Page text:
Mergesort with Java. This article describes how to implement Mergesort with Java.

## 1. Mergesort

### 1.1. Overview

The *Mergesort* algorithm can be used to sort a collection of objects.
*Mergesort* is a so called *divide and conquer* algorithm.
*Divide and conquer* algorithms divide the original data into smaller sets of data to solve the problem.

### 1.2. Mergesort

During the *Mergesort* process the objects of the collection are divided into two collections.
To split a collection, *Mergesort* will take the middle of the collection and split the collection into its left and its right part.

The resulting collections are again recursively sorted via the *Mergesort* algorithm.

Once the sorting process of the two collections is finished, the result of the two collections is combined.
To combine both collections *Mergesort* starts in each collection at the beginning.
It picks the object which is smaller and inserts this object into the new collection.
For this collection it now selects the next elements and selects the smaller element from both collections.

Once all elements from both collections have been inserted in the new collection, *Mergesort* has successfully sorted the collection.

To avoid the creation of too many collections, typically one new collection is created and the left and right side are treated as different collections.

### 1.3. Comparison with Quicksort

In comparison to Quicksort the divide part in *Mergesort* is simple, while the merging part is complex.

*Quicksort* can sort "inline" in an existing collection, e.g. it does not have to create a copy of the collection while *Mergesort* requires a copy.

## 2. Mergesort in Java

### 2.1. Implementation

Create a Java project called *de.vogella.algorithms.sort.mergesort*.

Create the following program.

```
package de.vogella.algorithms.sort.mergesort;
public class Mergesort {
private int[] numbers;
private int[] helper;
private int number;
public void sort(int[] values) {
this.numbers = values;
number = values.length;
this.helper = new int[number];
mergesort(0, number - 1);
}
private void mergesort(int low, int high) {
// check if low is smaller than high, if not then the array is sorted
if (low < high) {
// Get the index of the element which is in the middle
int middle = low + (high - low) / 2;
// Sort the left side of the array
mergesort(low, middle);
// Sort the right side of the array
mergesort(middle + 1, high);
// Combine them both
merge(low, middle, high);
}
}
private void merge(int low, int middle, int high) {
// Copy both parts into the helper array
for (int i = low; i <= high; i++) {
helper[i] = numbers[i];
}
int i = low;
int j = middle + 1;
int k = low;
// Copy the smallest values from either the left or the right side back
// to the original array
while (i <= middle && j <= high) {
if (helper[i] <= helper[j]) {
numbers[k] = helper[i];
i++;
} else {
numbers[k] = helper[j];
j++;
}
k++;
}
// Copy the rest of the left side of the array into the target array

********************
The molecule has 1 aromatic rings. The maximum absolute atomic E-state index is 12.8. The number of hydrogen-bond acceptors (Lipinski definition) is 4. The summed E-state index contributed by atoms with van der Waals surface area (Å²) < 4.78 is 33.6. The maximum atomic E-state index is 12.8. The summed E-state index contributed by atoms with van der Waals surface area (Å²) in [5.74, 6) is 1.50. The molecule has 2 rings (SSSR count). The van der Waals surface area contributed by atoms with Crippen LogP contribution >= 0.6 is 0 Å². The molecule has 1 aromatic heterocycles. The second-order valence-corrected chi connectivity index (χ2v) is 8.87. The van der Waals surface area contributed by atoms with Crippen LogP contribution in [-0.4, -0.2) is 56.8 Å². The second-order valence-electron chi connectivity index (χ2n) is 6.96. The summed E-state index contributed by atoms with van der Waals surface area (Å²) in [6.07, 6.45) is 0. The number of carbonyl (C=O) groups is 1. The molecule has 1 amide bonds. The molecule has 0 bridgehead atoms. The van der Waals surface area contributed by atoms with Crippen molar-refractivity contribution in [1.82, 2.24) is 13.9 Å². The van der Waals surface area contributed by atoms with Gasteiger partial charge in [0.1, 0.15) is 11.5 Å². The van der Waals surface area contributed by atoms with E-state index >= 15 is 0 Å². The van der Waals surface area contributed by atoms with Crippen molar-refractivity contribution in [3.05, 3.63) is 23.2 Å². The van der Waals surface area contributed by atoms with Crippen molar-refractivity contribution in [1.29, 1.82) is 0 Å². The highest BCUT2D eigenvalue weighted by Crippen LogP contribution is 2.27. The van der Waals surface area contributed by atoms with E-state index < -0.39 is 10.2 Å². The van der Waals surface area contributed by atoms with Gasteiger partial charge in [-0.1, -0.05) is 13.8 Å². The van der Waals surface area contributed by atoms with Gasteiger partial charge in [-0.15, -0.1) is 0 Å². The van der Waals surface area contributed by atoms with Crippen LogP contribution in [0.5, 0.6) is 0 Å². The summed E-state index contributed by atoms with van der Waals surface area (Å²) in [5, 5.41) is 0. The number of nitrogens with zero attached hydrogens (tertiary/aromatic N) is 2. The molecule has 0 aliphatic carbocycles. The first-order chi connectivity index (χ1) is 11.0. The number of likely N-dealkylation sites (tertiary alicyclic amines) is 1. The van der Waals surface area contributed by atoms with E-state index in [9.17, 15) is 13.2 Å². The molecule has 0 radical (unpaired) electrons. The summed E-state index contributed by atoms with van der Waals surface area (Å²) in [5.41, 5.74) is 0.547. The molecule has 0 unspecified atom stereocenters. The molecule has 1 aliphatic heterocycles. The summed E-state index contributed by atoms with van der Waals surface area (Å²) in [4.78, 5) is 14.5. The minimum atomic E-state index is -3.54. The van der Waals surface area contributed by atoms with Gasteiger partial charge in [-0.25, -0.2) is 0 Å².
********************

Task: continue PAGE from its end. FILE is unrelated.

while (i <= middle) {
numbers[k] = helper[i];
k++;
i++;
}
// Since we are sorting in-place any leftover elements from the right side
// are already at the right position.
}
}
```

### 2.2. Test

You can use the following JUnit test to validate your sort method. If you do not want to use JUnit you can convert the test methods into a normal Java main method.

```
package de.vogella.algorithms.sort.mergesort;
import static org.junit.Assert.assertTrue;
import static org.junit.Assert.fail;
import java.util.Arrays;
import java.util.Random;
import org.junit.Before;
import org.junit.Test;
public class MergesortTest {
private int[] numbers;
private final static int SIZE = 7;
private final static int MAX = 20;
@Before
public void setUp() throws Exception {
numbers = new int[SIZE];
Random generator = new Random();
for (int i = 0; i < numbers.length; i++) {
numbers[i] = generator.nextInt(MAX);
}
}
@Test
public void testMergeSort() {
long startTime = System.currentTimeMillis();
Mergesort sorter = new Mergesort();
sorter.sort(numbers);
long stopTime = System.currentTimeMillis();
long elapsedTime = stopTime - startTime;
System.out.println("Mergesort " + elapsedTime);
for (int i = 0; i < numbers.length - 1; i++) {
if (numbers[i] > numbers[i + 1]) {
fail("Should not happen");
}
}
assertTrue(true);
}
@Test
public void itWorksRepeatably() {
for (int i = 0; i < 200; i++) {
numbers = new int[SIZE];
Random generator = new Random();
for (int a = 0; a < numbers.length; a++) {
numbers[a] = generator.nextInt(MAX);
}
Mergesort sorter = new Mergesort();
sorter.sort(numbers);
for (int j = 0; j < numbers.length - 1; j++) {
if (numbers[j] > numbers[j + 1]) {
fail("Should not happen");
}
}
assertTrue(true);
}
}
@Test
public void testStandardSort() {
long startTime = System.currentTimeMillis();
Arrays.sort(numbers);
long stopTime = System.currentTimeMillis();
long elapsedTime = stopTime - startTime;
System.out.println("Standard Java sort " + elapsedTime);
for (int i = 0; i < numbers.length - 1; i++) {
if (numbers[i] > numbers[i + 1]) {
fail("Should not happen");
}
}
assertTrue(true);
}
}
```

## 3. Complexity Analysis

The following describes the runtime complexity of mergesort.

Mergesort sorts in worst case in O(n log n) time. Due to the required copying of the collection Mergesort is in the average case slower than Quicksort.

## 5. Links and Literature

### 5.2. General

Not listed yet.

### 5.3. vogella GmbH training and consulting support

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## Appendix A: Copyright and License

Copyright © 2012-2017 vogella GmbH. Free use of the software examples is granted under the terms of the EPL License. This tutorial is published under the Creative Commons Attribution-NonCommercial-ShareAlike 3.0 Germany license.

See Licence.